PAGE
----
Infrastructure and urbanization enhancements to Mexico’s Caribbean coast have made the Riviera Maya region even more attractive and accessible to tourists and locals. Tulum real estate is expected to be one of the biggest benefactors of a new international airport expected to start as early as 2011. See the following article from International Living for more on this.
Driving along Mexico’s Caribbean Coast, I was amazed at all the construction taking place, especially on the Riviera Maya. Major improvements on highways, access roads, and city centers are transforming areas that I last saw as little as six months ago.
On the Riviera Maya, from Cancún down to Tulúm, the coastal highway has been upgraded. Beach towns like Puerto Morelos and Akumal now have overpasses…Playa del Carmen is getting one, too. These overpasses let traffic head directly down the coast, while tourists and locals take access roads into town and to the beach.
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In Tulúm, the southern point of the Riviera Maya, I watched workmen lay out a zig-zagging cobblestone sidewalk for a new town center, making room for the new shops, restaurants and other commercial enterprises. The new downtown will be only a short distance from the current downtown, with its mix of traditional mom-and-pop shops and homes. But the look and feel is likely to be very different. Expats in the area tell me that the “old” downtown is not going away—rather, the downtown is expanding in preparation for Tulúm’s expected growth.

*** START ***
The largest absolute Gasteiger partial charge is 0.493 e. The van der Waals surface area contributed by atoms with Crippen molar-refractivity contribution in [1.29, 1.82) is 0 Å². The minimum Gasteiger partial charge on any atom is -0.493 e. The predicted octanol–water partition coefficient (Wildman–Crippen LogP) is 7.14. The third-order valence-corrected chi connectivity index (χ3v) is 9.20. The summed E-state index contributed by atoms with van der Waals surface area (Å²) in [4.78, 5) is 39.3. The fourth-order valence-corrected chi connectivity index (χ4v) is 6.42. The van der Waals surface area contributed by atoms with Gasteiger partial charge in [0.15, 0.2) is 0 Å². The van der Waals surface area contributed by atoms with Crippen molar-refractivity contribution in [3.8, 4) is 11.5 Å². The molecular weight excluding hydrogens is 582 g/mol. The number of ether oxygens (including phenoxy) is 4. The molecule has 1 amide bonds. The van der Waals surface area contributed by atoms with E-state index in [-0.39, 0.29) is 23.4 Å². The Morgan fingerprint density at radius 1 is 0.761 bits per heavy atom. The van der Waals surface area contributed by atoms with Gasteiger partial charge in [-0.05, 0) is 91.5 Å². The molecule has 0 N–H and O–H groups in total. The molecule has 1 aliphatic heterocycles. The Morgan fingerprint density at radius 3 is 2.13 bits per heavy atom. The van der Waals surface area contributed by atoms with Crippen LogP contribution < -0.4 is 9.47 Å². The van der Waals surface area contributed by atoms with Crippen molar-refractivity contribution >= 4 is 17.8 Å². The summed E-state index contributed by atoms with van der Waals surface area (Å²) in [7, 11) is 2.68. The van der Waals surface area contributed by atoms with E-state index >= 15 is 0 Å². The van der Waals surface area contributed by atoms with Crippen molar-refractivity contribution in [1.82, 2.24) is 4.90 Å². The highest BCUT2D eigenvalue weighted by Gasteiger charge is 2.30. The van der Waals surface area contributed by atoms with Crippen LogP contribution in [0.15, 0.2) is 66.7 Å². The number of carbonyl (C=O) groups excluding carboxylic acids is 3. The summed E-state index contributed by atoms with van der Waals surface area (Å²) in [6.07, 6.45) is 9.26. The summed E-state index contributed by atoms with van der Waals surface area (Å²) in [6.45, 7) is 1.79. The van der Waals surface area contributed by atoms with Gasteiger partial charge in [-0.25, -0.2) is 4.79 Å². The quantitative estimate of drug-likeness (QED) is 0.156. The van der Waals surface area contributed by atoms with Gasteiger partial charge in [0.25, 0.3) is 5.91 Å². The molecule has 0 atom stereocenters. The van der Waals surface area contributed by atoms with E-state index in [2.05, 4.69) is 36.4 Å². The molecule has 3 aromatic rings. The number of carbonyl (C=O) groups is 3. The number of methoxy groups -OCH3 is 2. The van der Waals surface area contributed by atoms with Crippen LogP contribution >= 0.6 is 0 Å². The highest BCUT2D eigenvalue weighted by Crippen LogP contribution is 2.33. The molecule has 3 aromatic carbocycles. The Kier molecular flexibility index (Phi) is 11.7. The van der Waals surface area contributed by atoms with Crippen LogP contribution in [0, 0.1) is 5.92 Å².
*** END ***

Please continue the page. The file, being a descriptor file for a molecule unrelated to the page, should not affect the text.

The main reason Tulúm expects to grow so dramatically is the new international airport that will be built just outside town. Mexico formally opened the bidding process for building and managing the airport just last month. But the project has been talked about for years.
The new airport is expected to handle three million passengers even in its early phases. It won’t be open for some time—construction won’t likely start until 2011—but clearly Tulúm is already preparing.
Right now property prices in Tulúm are still relatively low, at least off the beach. In town, for instance, you can still find small basic condos in the low $100,000s. But with upscale tourism marching steadily down the coast—and with the new airport now a certainty—prices seem likely to rise. If you’re looking for bargains in Tulúm, you’d best head there soon.
If you’re looking for an affordable Caribbean retreat, Tulum is one of three areas that offer great potential right now. (The others are Bacalar and the Costa Maya).
This article has been republished from International Living.